WENATCHEE NATIONAL FOREST
WENATCHEE NATIONAL FOREST
215 Melody Lane
Wenatchee, Washington 98801
?Something for everyone? maybe the best way to describe what the 2.2 million acre WenatcheeNational Forest has to offer its visitors. The Wenatchee Forest covers an area approximately40 miles wide and 140 miles in length, encompassing much of Chelan,Kittitas, and Yakima counties. It stretches from upper Lake Chelanon the north to the Yakama Indian Reservation on the south. The vegetation varies with the elevation,from the sagebrush and pine covered slopes at 2,000 feet, to higherelevation areas with alpine fir and mountain huckleberry, to thecrest of the Cascade Mountain range at 8,000 feet and above wherevegetation is sparse. Approximately 40 percent of the WenatcheeForest is designated as Wilderness in seven Wilderness Areas. Here, foot travelis the only method of transportation allowed, and the land ismanaged in such a way as to preserve its natural, primitive condition. Wenatchee Forest campgrounds meet a varietyof camping needs. Over 100 campgrounds and picnic sites provideroom for a total of 13,000 people at any one time. Some campgroundshave sites designed for tent camping, for camper truck use, andfor use by those pulling a trailer. Other campgrounds have areasspecially designed for campers who bring their horses for trailriding. Still other areas have been developed with the trail bikeenthusiast?s camping needs in mind. Both single family andmulti-family camping sites may be found. In addition to camping variety, the WenatcheeForest offers many other recreation opportunities. There are approximately5,000 miles of forest roads which provide access to campgrounds,trailheads, scenic vistas, woodcutting and berry picking areas,hunting areas, rockhounding areas, lakes, and streams. In thewinter, snow-covered roads are used for cross-country skiing,snowshoeing, and snowmobiling. Trail users will find about 2,500 milesof recreation trails available for hiking, horse use, trail biking,and mountain pedal bike use. The winter months also bring opportunitiesfor cross-country ski trips along developed, signed trail systems.Some trails are open to a variety of uses, while others are restrictedto non-motoroized use alone. A variety of informational material isavailable free from any Wenatchee Forest office. Recreation mapswhich display campgrounds, roads, trails, and other special featuresof the Wenatchee Forest are available for purchase at $4.00 plustax.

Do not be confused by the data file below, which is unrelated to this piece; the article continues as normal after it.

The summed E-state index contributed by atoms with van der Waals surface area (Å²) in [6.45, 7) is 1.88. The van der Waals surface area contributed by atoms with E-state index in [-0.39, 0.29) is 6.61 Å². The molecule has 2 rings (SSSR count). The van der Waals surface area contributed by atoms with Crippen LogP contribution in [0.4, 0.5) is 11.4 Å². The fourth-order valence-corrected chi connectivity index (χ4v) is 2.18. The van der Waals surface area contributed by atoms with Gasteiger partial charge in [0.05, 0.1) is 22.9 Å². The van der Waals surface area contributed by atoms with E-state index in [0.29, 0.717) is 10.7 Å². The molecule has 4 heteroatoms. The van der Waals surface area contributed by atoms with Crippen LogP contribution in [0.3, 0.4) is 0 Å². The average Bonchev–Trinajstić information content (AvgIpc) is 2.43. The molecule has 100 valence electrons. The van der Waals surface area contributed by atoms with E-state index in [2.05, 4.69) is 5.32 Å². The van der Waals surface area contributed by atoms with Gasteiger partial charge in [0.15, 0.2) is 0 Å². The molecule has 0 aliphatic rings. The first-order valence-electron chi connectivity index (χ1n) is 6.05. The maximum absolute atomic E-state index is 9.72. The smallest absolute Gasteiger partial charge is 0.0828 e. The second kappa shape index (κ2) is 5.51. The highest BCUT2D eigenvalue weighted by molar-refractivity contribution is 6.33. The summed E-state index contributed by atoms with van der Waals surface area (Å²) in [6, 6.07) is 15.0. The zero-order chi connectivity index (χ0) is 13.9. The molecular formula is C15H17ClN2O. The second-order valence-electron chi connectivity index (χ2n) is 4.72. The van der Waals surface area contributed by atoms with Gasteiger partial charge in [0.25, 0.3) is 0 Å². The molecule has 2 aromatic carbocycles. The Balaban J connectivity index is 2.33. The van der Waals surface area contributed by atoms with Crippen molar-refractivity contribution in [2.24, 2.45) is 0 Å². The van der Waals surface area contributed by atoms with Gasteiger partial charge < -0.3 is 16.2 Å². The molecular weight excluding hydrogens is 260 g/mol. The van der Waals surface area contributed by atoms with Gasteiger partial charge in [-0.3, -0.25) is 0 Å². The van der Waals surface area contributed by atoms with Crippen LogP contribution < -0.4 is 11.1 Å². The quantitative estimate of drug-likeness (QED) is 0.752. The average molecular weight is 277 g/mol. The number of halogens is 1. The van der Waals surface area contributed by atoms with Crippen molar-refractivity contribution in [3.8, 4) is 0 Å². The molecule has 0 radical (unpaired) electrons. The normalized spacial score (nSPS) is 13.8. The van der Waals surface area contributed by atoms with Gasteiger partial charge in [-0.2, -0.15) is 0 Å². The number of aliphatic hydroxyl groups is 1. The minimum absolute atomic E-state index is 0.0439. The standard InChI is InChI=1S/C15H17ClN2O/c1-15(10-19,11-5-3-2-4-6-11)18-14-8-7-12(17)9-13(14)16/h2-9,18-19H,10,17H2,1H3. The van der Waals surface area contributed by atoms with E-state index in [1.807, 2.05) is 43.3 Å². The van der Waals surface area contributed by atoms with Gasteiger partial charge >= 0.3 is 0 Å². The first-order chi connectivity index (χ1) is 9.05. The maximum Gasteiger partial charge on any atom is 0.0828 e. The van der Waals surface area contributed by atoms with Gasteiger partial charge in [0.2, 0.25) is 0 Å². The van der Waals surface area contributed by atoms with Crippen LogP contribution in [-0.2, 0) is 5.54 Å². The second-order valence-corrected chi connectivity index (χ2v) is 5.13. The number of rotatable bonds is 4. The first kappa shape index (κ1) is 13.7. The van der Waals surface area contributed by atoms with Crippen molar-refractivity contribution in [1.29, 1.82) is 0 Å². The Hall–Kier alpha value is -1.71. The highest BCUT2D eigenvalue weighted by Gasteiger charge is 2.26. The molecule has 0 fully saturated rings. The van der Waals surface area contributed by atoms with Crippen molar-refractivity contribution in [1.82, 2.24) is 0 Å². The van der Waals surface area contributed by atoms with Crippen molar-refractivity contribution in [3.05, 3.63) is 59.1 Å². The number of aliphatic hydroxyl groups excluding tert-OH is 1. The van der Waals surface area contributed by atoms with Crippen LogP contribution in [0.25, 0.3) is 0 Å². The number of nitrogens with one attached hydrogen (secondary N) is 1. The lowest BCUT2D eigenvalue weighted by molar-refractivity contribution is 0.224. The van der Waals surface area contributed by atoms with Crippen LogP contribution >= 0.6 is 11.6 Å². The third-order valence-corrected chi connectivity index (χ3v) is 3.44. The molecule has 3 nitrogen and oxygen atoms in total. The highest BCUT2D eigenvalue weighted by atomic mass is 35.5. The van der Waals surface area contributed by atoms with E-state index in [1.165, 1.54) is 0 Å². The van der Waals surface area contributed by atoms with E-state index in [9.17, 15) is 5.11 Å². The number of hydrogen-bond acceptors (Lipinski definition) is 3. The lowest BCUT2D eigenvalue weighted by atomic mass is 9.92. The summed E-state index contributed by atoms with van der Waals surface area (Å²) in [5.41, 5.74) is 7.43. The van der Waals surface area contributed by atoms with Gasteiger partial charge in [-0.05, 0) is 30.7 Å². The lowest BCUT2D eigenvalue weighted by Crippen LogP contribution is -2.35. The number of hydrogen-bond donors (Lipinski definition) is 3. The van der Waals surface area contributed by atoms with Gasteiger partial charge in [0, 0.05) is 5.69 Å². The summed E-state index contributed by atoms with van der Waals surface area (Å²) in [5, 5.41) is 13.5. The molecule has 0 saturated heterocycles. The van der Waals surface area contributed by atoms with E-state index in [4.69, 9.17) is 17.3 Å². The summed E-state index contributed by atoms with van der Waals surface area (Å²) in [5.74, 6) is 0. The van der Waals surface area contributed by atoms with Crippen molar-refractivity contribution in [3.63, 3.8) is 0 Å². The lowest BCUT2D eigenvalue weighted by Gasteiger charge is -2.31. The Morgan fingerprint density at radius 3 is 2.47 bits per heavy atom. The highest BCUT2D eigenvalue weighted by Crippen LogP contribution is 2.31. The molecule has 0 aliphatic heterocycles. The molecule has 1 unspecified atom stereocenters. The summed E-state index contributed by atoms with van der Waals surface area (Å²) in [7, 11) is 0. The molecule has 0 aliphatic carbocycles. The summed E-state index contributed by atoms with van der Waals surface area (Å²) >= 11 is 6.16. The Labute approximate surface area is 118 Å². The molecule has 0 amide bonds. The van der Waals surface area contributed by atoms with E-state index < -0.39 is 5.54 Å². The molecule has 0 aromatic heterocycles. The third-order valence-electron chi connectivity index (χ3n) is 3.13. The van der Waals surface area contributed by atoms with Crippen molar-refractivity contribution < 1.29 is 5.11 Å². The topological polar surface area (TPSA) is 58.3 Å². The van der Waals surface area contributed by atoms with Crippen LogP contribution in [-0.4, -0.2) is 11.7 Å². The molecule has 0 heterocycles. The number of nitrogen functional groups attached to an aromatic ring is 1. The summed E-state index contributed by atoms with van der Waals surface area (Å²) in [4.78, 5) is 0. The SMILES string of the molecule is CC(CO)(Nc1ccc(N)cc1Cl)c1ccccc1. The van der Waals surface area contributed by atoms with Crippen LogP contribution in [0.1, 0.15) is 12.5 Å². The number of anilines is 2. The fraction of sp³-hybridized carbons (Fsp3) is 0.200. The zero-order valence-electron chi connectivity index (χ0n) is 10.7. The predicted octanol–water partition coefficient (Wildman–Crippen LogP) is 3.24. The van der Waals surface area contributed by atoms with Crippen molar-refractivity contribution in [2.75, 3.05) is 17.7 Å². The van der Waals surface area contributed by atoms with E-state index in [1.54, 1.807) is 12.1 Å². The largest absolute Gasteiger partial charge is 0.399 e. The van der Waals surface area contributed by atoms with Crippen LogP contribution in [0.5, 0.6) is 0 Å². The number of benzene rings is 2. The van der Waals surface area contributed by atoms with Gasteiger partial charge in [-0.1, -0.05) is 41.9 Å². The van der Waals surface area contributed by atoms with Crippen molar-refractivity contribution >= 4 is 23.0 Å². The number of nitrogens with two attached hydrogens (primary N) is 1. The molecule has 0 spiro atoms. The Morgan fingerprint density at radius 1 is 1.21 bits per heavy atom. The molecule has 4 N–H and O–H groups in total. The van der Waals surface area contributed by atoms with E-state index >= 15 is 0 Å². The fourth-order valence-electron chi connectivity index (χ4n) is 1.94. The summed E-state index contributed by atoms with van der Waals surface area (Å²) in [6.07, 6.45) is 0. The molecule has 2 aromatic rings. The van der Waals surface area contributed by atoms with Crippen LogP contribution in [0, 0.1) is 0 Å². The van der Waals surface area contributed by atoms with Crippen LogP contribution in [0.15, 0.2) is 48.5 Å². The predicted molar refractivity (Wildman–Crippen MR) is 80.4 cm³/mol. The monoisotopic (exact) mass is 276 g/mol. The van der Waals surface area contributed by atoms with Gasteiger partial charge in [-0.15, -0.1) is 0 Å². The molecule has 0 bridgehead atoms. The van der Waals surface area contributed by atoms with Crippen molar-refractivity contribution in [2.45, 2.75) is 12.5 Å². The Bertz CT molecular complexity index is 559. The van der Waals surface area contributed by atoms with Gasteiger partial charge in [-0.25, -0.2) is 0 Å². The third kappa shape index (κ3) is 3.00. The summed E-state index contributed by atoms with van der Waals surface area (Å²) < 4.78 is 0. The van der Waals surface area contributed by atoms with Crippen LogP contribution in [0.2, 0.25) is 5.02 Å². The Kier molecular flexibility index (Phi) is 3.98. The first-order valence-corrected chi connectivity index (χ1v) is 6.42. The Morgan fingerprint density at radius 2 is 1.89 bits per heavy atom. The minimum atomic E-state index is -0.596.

There are 125 campgrounds and picnic areas on the six Ranger Districts of the Wenatchee National Forest. Camp spots are generally available on a first-come, first-served basis. Several of the larger campgrounds also offer group reservation opportunities. During the summer months, weekends are usually very busy. To avoid crowds, try timing your visit for mid-week.
WHEN YOU ARRIVE : Upon arrival check out the entire campground to find the site that will best suite your needs. Are there special rules that will affect your recreation activities? Are some areas for day use only? Are some sites better suited to tents or trailers than other sites? Some areas allow for saddle or pack animals; others do not. Set up your campsite only if you intend to stay; others may need to use the site. Is there plenty of room at the site you selected? Remember to keep your car and trailer on the surfaced area/drive through/parking pad so no damage occurs to trees and their roots.
WHILE YOU ARE THERE : Use a closed bucket or other similar receptacle for garbage from your trailer and campsite. Keep the faucet area cleansoap residues can build up under the faucet and hamper proper drainage. Take water back to your campsite for personal hygiene, cleaning fish, washing dishes, etc. or use special facilities when they are provided. Use the fire ring or fire pit provided. Please remember, be careful not to hurt or destroy any of the native plants in the area.
If camping at a "pack-it-out" campground, please take your garbage with you; don't stash it in the toilets, as this fills them quickly and makes them impossible to pump and clean.
WHEN YOU LEAVE : Did you remember to take all your gear? Check the area, will the next camper to use the area think you were a good neighbor? A good rule of thumb is to leave the campsite looking better than it did when you arrived.
OTHER "GOOD NEIGHBOR" CAMPING SUGGESTIONS: * Keep radios/music turned low; sound really carries outside.
* Run generators only when it won't disturb others or interfere with other campers' sleep.
* Encourage children to refrain from loud, boisterous play while near other campsites.
* Gather firewood only from designated areas, and then only dead and down wood.
* Pick up litter that other people leave; everyone has a stake in keeping an area beautiful.
* Keep pets under control at all times.
* Don't drive nails into or tie wire around trees. This opens the way for insects and other plant diseases. * Drive vehicles cautiously through campgrounds.
* Ride motorcycles only where they are designated and where they do not disturb other campers' peace and quiet.